After one of his worst starts in recent memory, San Francisco Giants veteran Madison Bumgarner had something to prove against the Colorado Rockies on Tuesday.
San Francisco Giants ace Madison Bumgarner took the mound against the rival Los Angeles Dodgers for perhaps the final time in a Giants uniform on June 20.
The results were ugly.
It took him 97 pitches to record 11 outs, and he exited with the following stat line:
- 3.2 IP, 10 H, 6 ER, 1 BB, 1 HBP, 3 K
That performance was not exactly a boon to his trade stock, but his most recent start against the Colorado Rockies all but made up for it.
With an inflated 4.28 ERA, Bumgarner took the mound on Tuesday night looking to rebound.
He did exactly that, striking out four of the first six batters he saw, and rolling along until he allowed a solo home run to the red-hot Ian Desmond. The only other run of the night for the Rockies came on a two-out pop up that could have been ruled an error when Alex Dickerson lost sight of the ball in the lights.
In the end, Bumgarner had turned in another quality start, finishing the game with the following stat line:
- 6.0 IP, 3 H, 2 ER, 3 BB, 11 K
There are a few things to take away from that outing.
First, Bumgarner is simply too consistent to string together multiple bad starts. Coming off of his worst start of 2019, there was no doubt in my mind that he was going to have a good game on Tuesday, and he did just that.
The second thing we have learned is that giving up the long ball continues to be his biggest problem. The long ball to Desmond was his 17 home run allowed in 17 starts, which coincides with the fact that he is being hit harder than ever before. The average exit velocity off of Bumgarner’s pitches is 89.4 mph, which is higher than the league average at 87.4 mph.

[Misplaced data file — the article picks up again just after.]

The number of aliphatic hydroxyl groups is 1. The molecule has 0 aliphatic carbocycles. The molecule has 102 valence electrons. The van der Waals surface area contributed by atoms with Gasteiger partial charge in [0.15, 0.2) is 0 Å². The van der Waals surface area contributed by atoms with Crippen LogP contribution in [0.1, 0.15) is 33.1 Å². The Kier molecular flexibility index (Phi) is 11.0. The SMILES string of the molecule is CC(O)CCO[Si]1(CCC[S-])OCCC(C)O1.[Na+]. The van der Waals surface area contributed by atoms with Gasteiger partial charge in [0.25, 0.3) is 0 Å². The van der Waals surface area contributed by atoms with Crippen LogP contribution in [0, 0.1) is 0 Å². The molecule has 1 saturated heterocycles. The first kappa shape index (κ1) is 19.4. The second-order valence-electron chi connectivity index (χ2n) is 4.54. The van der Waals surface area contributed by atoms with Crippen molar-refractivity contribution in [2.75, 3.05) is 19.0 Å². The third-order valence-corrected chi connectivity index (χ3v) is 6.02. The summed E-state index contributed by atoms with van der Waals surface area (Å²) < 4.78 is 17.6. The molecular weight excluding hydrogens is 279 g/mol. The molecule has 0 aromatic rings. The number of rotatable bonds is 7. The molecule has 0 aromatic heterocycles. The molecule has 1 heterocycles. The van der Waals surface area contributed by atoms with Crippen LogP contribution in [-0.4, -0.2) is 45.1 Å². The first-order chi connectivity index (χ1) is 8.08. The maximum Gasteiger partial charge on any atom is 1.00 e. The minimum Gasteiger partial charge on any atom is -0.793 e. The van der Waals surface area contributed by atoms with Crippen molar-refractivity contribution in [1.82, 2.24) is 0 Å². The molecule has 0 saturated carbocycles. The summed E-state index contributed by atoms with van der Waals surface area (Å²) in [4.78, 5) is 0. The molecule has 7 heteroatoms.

A bonus for National League teams looking to swing a trade is that Bumgarner is still one of the most feared pitchers to see stepping up to the plate. He went 1-for-2 with an RBI on Tuesday night, continuing to help make up for the runs that he gives up while on the mound.
In an interview with ESPN’s Rick Sutcliffe before the game, Bumgarner attributed his recent woes to the fact that it is hard not playing for a contender and in games that matter:
“I’ve had a lot of people ask and I wish I could give an answer but it’s different,” Bumgarner said. “It’s the same game but it is different, and I try to treat it the same but I couldn’t tell you.”
That’s not a surprising response. He’s a competitor. He has played in meaningful games all his life, from winning a state championship in high school to winning three World Series titles with the Giants. This shows contending teams that they may get a revitalized Bumgarner if they choose to make him a part of their rotation.
With his strong start on Tuesday against the Rockies, he also proved to contenders that he is capable of shutting down one of the best offensive teams in baseball.
It’s only a matter of time before the San Francisco Giants trade Madison Bumgarner. His most recent performance has scrubbed his possible suitor’s minds clean of that poor start against the Dodgers. If he can continue to record quality starts, his trade value will continue to climb.